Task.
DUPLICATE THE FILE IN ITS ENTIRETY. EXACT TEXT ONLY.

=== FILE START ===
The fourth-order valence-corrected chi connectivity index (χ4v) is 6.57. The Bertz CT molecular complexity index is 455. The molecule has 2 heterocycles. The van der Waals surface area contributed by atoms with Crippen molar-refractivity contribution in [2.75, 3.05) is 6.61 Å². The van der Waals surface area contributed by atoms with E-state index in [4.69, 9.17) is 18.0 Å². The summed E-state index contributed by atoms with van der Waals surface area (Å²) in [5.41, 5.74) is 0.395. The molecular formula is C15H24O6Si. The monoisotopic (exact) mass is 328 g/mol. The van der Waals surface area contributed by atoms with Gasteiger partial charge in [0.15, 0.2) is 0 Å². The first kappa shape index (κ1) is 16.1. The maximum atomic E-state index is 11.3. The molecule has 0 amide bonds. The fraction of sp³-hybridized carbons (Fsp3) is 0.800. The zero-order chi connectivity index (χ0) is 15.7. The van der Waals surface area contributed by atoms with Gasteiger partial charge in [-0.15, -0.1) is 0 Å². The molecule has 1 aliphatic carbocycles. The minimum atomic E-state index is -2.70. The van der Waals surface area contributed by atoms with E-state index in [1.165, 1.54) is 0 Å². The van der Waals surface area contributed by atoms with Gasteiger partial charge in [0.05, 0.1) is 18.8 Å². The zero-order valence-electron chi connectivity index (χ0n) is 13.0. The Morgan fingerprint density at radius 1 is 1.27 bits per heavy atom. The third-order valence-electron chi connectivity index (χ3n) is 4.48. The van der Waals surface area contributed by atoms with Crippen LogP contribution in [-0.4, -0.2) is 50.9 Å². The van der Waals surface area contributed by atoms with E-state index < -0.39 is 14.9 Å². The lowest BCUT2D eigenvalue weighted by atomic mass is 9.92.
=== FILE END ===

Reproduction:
The fourth-order valence-corrected chi connectivity index (χ4v) is 6.57. The Bertz CT molecular complexity index is 455. The molecule has 2 heterocycles. The van der Waals surface area contributed by atoms with Crippen molar-refractivity contribution in [2.75, 3.05) is 6.61 Å². The van der Waals surface area contributed by atoms with E-state index in [4.69, 9.17) is 18.0 Å². The summed E-state index contributed by atoms with van der Waals surface area (Å²) in [5.41, 5.74) is 0.395. The molecular formula is C15H24O6Si. The monoisotopic (exact) mass is 328 g/mol. The van der Waals surface area contributed by atoms with Gasteiger partial charge in [0.15, 0.2) is 0 Å². The first kappa shape index (κ1) is 16.1. The maximum atomic E-state index is 11.3. The molecule has 0 amide bonds. The fraction of sp³-hybridized carbons (Fsp3) is 0.800. The zero-order chi connectivity index (χ0) is 15.7. The van der Waals surface area contributed by atoms with Gasteiger partial charge in [-0.15, -0.1) is 0 Å². The molecule has 1 aliphatic carbocycles. The minimum atomic E-state index is -2.70. The van der Waals surface area contributed by atoms with E-state index in [1.165, 1.54) is 0 Å². The van der Waals surface area contributed by atoms with Gasteiger partial charge in [0.05, 0.1) is 18.8 Å². The zero-order valence-electron chi connectivity index (χ0n) is 13.0. The Morgan fingerprint density at radius 1 is 1.27 bits per heavy atom. The third-order valence-electron chi connectivity index (χ3n) is 4.48. The van der Waals surface area contributed by atoms with Crippen LogP contribution in [-0.4, -0.2) is 50.9 Å². The van der Waals surface area contributed by atoms with E-state index < -0.39 is 14.9 Å². The lowest BCUT2D eigenvalue weighted by atomic mass is 9.92.